The plot was also incredibly slow moving, when it was there at all. It felt like it couldn’t decide what it wanted to be, was it about Karou’s chimaera family and Brimstone and the teeth and wishes like in the first half? Or about Karou and Akiva’s love story? Or about the war between the angels and chimaera? It felt like the book kept chopping and changing and there was no real coherency between the three parts. I felt like Taylor maybe tried to put too much into this book and it didn’t really work, it would have worked better if she had stuck with perhaps one or two main plot threads, rather than over complicating it. The main mysteries seem to revolve around who Karou really is (it’s established early on that she’s not quite what she seems) and what Brimstone does with the teeth, both questions that aren’t answered until the last third, meanwhile you have to deal with Karou and Akiva being all moony with each other despite barely knowing each other.
I loved Brimstone and would have liked there to be a little more focus on him really as I found his teeth collecting and wishes far more interesting that Karou and Akiva’s “love story”.
I did like the world building and the mythology of the Chimaera/Seraph world, Eretz, but I think it suffered a little by essentially all being thrown into the third half, it would have been better if it had been spread out more throughout the story. Still it’s an interesting world that Taylor has created and I’d be intrigued to learn more in the next book.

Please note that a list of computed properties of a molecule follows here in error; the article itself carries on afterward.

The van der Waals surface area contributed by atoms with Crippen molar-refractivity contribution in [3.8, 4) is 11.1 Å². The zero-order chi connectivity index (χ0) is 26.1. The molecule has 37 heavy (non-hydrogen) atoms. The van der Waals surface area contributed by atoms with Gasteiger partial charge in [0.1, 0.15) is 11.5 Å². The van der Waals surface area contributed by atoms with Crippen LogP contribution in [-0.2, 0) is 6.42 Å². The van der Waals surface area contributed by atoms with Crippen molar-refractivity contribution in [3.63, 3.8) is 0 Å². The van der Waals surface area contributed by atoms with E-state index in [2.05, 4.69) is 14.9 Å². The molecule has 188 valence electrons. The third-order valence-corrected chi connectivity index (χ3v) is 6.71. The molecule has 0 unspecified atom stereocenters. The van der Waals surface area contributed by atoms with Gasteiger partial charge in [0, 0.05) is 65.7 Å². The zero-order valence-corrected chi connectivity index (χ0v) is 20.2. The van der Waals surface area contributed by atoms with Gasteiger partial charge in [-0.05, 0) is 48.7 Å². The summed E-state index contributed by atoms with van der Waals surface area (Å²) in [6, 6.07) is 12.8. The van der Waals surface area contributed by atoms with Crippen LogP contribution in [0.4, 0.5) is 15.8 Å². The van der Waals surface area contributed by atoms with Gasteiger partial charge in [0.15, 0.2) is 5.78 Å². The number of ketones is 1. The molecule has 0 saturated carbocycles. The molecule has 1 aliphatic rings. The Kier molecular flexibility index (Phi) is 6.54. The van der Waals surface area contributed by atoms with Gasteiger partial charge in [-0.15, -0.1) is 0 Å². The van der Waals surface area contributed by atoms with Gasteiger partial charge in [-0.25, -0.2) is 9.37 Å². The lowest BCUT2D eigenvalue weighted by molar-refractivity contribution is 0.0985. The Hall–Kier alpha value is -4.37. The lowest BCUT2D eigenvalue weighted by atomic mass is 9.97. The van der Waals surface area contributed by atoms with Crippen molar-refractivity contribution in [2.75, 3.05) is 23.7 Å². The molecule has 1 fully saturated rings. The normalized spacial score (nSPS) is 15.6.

I liked that the book had chapter titles, it’s such a small thing but it pleases me when authors do it, simply numbered chapters are kind of boring!
The part with Zuze’s marionette show was so cool, I wish people did things like that in real life, it would be awesome to see. I would have loved to have seen more of her and Mik, they seemed like they made a cute couple and I was actually more invested in their relationship than Karou and Akiva’s!
The whole flashback sequence in part three was very clunky. I understand why it was necessary in the overarching plot of the story, but I feel like the flashbacks could have been weaved into the story rather than having their own separate part, again it felt very disjointed. The writing also ended up becoming increasingly more and more purple as the book went on, at least for me. The only thing I liked about the third part was the masquerade bit as I am a sucker for a good masquerade!
The chapter lengths were mostly good, although they were sometimes a little long in the second half especially when there wasn’t much happening.
The end was incredibly anticlimactic, we had just been through this hundred page detour in order to find out who Karou was, we get this massive bit of information and then it just cuts off? I mean I get that you’ve got to get your readers interesting in reading a second book, but this felt like a lazy cliffhanger rather than a good one.
Overall, this book started decently enough, with an intriguing mystery but deteriorated in favour of a sub standard romance throughout the rest of the book. I’ll still read the second one as I’m interested in seeing what happened next and I did like the world that the author created, but I hope that romance is less of a focus in the next one!
My rating: 3.5/5
My next review will be of the second book in Samantha Shannon’s Bone Season series, The Mime Order.